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Finding displacement and time from velocity and acceleration

  1. Oct 1, 2015 #1
    1. The problem statement, all variables and given/known data
    He decelerates uniformly at a rate of -5.00m/s^2 over from a velocity of 7.5m/s to rest. Find the time and displacement.

    2. Relevant equations
    Vf^2=Vo^2 + 2a(displacement)

    3. The attempt at a solution
    0=56.25+2(-5)x is this the right way to find displacement? Solving for the x?

    For time would it be 0 = 7.5 + (-5)(t) which is 1.5? That doesn't really seem correct I'm confused.
     
  2. jcsd
  3. Oct 1, 2015 #2

    Orodruin

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    Why do you think it is not correct?
     
  4. Oct 1, 2015 #3
    The time is done correctly. The displacement is not. That's because you chose the wrong equation. What is the equation that relates the displacement to the initial velocity, the acceleration, and the time?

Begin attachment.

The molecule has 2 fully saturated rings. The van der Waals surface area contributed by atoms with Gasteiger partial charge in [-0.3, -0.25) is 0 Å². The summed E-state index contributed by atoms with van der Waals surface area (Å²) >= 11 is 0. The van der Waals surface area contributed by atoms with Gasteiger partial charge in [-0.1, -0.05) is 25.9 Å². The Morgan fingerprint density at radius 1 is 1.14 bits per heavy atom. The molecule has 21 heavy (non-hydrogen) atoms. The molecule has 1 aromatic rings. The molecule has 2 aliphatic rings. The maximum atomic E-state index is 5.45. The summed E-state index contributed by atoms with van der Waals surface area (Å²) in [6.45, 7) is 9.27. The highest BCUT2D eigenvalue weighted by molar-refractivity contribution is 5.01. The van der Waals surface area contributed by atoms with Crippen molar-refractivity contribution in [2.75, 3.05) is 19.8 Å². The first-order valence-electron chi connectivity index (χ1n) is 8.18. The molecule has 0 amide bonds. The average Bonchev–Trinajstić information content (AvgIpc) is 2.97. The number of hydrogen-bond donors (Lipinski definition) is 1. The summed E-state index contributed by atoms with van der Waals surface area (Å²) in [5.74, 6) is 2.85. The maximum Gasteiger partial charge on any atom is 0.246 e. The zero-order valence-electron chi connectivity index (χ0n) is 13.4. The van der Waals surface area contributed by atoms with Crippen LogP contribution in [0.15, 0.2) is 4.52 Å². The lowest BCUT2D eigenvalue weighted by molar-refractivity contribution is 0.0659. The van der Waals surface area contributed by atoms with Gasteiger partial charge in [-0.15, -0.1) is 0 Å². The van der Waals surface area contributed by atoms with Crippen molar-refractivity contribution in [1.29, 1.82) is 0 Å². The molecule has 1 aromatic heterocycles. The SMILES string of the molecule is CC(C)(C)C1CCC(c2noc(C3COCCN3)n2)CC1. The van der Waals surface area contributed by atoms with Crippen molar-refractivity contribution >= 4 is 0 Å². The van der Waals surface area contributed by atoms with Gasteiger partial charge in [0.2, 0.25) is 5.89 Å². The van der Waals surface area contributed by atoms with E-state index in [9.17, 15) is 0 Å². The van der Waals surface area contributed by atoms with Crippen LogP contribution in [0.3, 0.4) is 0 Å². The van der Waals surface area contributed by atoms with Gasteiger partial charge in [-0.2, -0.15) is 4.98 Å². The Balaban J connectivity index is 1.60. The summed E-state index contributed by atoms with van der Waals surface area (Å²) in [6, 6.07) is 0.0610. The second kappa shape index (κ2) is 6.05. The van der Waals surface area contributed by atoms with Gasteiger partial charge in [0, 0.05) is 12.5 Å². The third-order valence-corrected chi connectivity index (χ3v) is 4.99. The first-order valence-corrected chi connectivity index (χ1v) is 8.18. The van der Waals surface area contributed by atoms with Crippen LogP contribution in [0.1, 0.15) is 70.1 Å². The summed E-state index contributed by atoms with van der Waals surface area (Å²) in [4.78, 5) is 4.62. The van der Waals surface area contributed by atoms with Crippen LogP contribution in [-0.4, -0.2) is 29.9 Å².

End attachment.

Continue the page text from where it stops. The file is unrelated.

Chet
     
  5. Oct 1, 2015 #4
    Ok so if I did 1/2 (Vf + Vo)t would that be the correct one?
     
  6. Oct 1, 2015 #5
    I don't really know it just seemed so short
     
  7. Oct 1, 2015 #6
    That would be OK to use. I was thinking more of ##V_0t+\frac{1}{2}at^2##, which would give the same answer.
     
  8. Oct 1, 2015 #7
    Using this formula:
    [tex] 2a(\Delta x) = V_x^2 - V_0^2[/tex]
    Divide ## 2a ## to the other side
    [tex] x - 0 = \frac{(0^2 - (7.5m/s)^2)}{(2(-5m/s^2))} [/tex]
    [tex]x = \frac {-56.25m^2/s^2}{-10m/s^2}[/tex]
    Units:
    [tex]m = \frac {m^2}{s^2} * \frac{s^2}{m}[/tex]
    Left with meters:
    [tex]x = 5.625m[/tex]

    As far as with your time, does it make sense that you're starting out at 7.5 m/s and when one decelerates at ##-5.0m/s^2##, it happens decently fast?
    Using: ##V_x = a_xt + v_{0x}##
    @ 0.5s, ##V_x## = 5m/s
    ##V_x = (-5m/s^2)*0.5s + 7.5m/s##​
    @ 1s = 2.5 m/s
    ##V_x = (-5m/s^2)*0.5s + 7.5m/s##​
    @ 1.5s = 0
    ##V_x = (-5m/s^2)*0.5s + 7.5m/s##​
     
    Last edited: Oct 1, 2015
  9. Oct 3, 2015 #8

    gneill

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    @IntelvsAMD : Be careful about providing complete solutions to other's problems: it's against Physics Forum rules. You may give hints, suggestions, point out errors and so on, but the questioner must do their own homework and hopefully in the process learn how to do it themselves in future.
     
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